Written specifically to be read on the computer, _afternoon_ is a branching, multi-linear narrative about a man, his estranged wife and child, and a bizarre car accident that may or may not have included all of the above. If that sounds too scary, be assured that the technicalities are simple - you read by clicking on links, just like on the Web. Think of Cortazar, minus all that paper. And then dig right in - _afternoon_ is a lyrical, experimental landmark in the history of writing.

A Gift of Joy
Published in Paperback by Zebra Books (Mass Market) (1995)
Authors: Virginia Henley, Brenda Joyce, Fern Michaels, Jo Goodman, and Zebra Books
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fun read
This book was a fun read. For people like me who does not have time to read a whole novel, this book is for you. These romances writers all wrote wonderful short stories. I expecially enjoyed Virginia Henley's story, this is her first contemperory story, and believe me it is as hot and steamy as her full length novels. The rest of the stories was heartwarming, filled with love and the warm Christmas spirit. Although this anthology is good for any time, I heartily recommend that it be read during the Christmas season.

Joyce Treiman
Published in Hardcover by Hudson Hills Pr (1997)
Authors: Michael Duncan and Theodore F. Wolff
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A Glowing Tribute to one of America's Finest Artists
JOYCE TREIMAN. The name holds very special memories for those who have experienced this gifted artist of the last century either in person or in her drawings and paintings that grace the walls of the important museums in this country. This Monograph is one of the most eloquent books in print about an artist of our time. Though Joyce Treiman died in 1991 her contribution to the arts in America lives on and this lushly illustrated and informative book serves as a reminder of the degree of talent she embodied.

Joyce Treiman was both a draughtsman, an iconoclast, and a painter of such dexterity and creativity that even today she remains 'unclassifiable'. Painting in the 1960s, 70s, and 80s, when figuration was considered retrogressive, Joyce Treiman painted magnificent canvases that paid homage to Eakins, Sargent, Bonnard, Tiepolo, and Rembrandt - all with a flare for homage and tongue-in-cheek wry humor. Her later paintings almost always included an element of self portraiture and it is this aspect of her style which gifts the art students of today with a sublime example of 'The Painter's Progress'.

The essays in this magnum opus are erudite and entertaining. Theodore F. Wolff writes lovingly of Treiman's life and talent while Michael Duncan details admiration for a woman who just went about her art of painting without regard to varying styles or schools. Terrific examples of Treiman's drawings are interspersed with drawings by the masters to show the influences on her evolving technique. The plates of her paintings are color-true and plentiful. And the book includes an extensive biography and exhibition section.

This is a magnificent volume on art of the 20th Century and for Treiman's cadre of devotees it is a heartwarming tribute. For those unfamiliar with her work, it is a startlingly fine introduction. Highly Recommended!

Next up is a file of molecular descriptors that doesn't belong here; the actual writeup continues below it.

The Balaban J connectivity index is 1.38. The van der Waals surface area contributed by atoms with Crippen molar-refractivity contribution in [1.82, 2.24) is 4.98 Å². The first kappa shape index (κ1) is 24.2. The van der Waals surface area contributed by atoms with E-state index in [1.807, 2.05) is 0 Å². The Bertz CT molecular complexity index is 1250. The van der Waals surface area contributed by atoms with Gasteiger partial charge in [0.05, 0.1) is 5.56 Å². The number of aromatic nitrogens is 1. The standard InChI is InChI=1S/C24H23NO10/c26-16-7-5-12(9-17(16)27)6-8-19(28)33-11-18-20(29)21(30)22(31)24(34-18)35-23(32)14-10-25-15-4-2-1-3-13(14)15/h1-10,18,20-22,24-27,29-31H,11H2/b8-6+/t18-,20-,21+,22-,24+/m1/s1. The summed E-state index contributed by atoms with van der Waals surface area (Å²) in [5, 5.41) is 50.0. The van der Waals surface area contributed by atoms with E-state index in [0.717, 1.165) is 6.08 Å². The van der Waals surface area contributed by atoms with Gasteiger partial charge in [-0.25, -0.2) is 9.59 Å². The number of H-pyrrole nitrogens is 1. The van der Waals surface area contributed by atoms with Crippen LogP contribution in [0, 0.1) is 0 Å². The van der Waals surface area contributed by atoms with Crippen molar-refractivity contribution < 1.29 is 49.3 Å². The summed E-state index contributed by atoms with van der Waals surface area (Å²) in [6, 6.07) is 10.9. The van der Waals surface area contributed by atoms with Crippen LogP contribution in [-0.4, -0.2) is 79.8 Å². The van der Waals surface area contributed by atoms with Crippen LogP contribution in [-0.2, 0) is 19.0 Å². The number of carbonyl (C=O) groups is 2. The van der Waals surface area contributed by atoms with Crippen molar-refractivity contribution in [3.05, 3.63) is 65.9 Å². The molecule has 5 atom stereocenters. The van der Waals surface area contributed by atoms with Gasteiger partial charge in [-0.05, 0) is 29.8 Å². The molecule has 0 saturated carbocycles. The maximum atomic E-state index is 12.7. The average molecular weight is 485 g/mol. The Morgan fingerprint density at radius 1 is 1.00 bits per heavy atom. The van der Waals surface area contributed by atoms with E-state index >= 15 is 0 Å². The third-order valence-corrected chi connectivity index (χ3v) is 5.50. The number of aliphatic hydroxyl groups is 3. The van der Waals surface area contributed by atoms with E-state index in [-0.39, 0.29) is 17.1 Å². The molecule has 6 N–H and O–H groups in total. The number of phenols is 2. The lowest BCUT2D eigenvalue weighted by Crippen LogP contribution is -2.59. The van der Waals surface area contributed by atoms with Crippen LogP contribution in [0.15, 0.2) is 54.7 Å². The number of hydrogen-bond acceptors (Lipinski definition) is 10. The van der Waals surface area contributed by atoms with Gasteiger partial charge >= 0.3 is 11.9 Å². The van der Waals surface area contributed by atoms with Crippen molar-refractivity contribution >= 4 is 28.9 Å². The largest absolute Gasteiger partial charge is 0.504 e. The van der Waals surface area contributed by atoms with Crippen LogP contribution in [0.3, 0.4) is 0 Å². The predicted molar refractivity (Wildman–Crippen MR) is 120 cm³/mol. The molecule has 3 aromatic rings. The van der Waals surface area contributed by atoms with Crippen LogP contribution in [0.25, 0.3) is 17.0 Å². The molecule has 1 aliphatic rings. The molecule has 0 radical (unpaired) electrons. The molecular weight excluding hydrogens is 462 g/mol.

New Worlds (New Anthology Series , Vol 1)
Published in Paperback by White Wolf Publishing Inc. (1997)
Authors: David Garnett, Eric Brown, Pat Cadigan, Graham Charnock, William Gibson, Peter F. Hamilton, Noel K. Hannan, Graham Joyce, Garry Kilworth, and Christine Manby
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You Cannot Go Wrong With This Anthology!!!
With stories like "Ferryman" (Eric Brown), "The White Stuff" (Peter F. Hamilton & Graham Joyce), and "A Night on Bare Mountain" (Graham Charnock), anthologies don't get any better than this. My only quibble is with the experimental narrative "Thirteen Views of a Cardboard City"(William Gibson) which rounds out the volume with a whimper, not a bang. Otherwise, this is Hugo & Nebula territory.

Page to Screen: Taking Literacy into the Electronic Era
Published in Paperback by Routledge (1998)
Authors: Ilana Snyder and Michael Joyce
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Excellent resource for hypertext in education
With essays by Snyder herself, Michael Joyce, and Johndan Johnson-Eilola, this edited collection offers a range of perspectives on everything from email to critically reading hypertext to educating children in electronic literacy. Good companion to foundation texts like Landow's volumes Hypertext and Hypertext 2.0.

Michael Bolton: The Passion, Secrets, Soul & Truths
Published in Hardcover by Frederick Fell Publishers (1997)
Authors: Layne A. Seeloff, Elizabeth Seib, Margaret Eaton, Joyce Logan, and Liz Seib
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We are of dissenting opinion here. True, the book is loaded with facts that we didn't know before,...but being absolute DIEHARD fans of Sir Bolton outside of listing albums and songs, correct syntax, every plug for Joyce's fan club,...and the attitude in general that all Michael Bolton BEEFCAKE! Our preference for a book about Michael Bolton is MICHAEL BOLTON by Lee Randall, which delves more into his career and early hardships,...and whose binding holds up more than 2 days. Michael is a reputed perfectionist-but this book is far from perfect. By all means, PLEASE, get Secret Of The Lost Kingdom and his albums (including LOVE SHOULDN'T HURT)-they're woth every cent. This one...we're not so sure


An absolute MUST for any fan of THE VOICE!!!
Finally a book that has all the true info and fabulous picture of this great artist. Every time I pick it up I learn just a little more about the man and his passions. I have been a fan for a number of years and have often wondered about the little things like " If Michael had a pet, what would it be?" Now I know. Thankyou for a priceless treasure trove of FACTS. It seems the authors had as much fun researching and writing this book as I am reading it.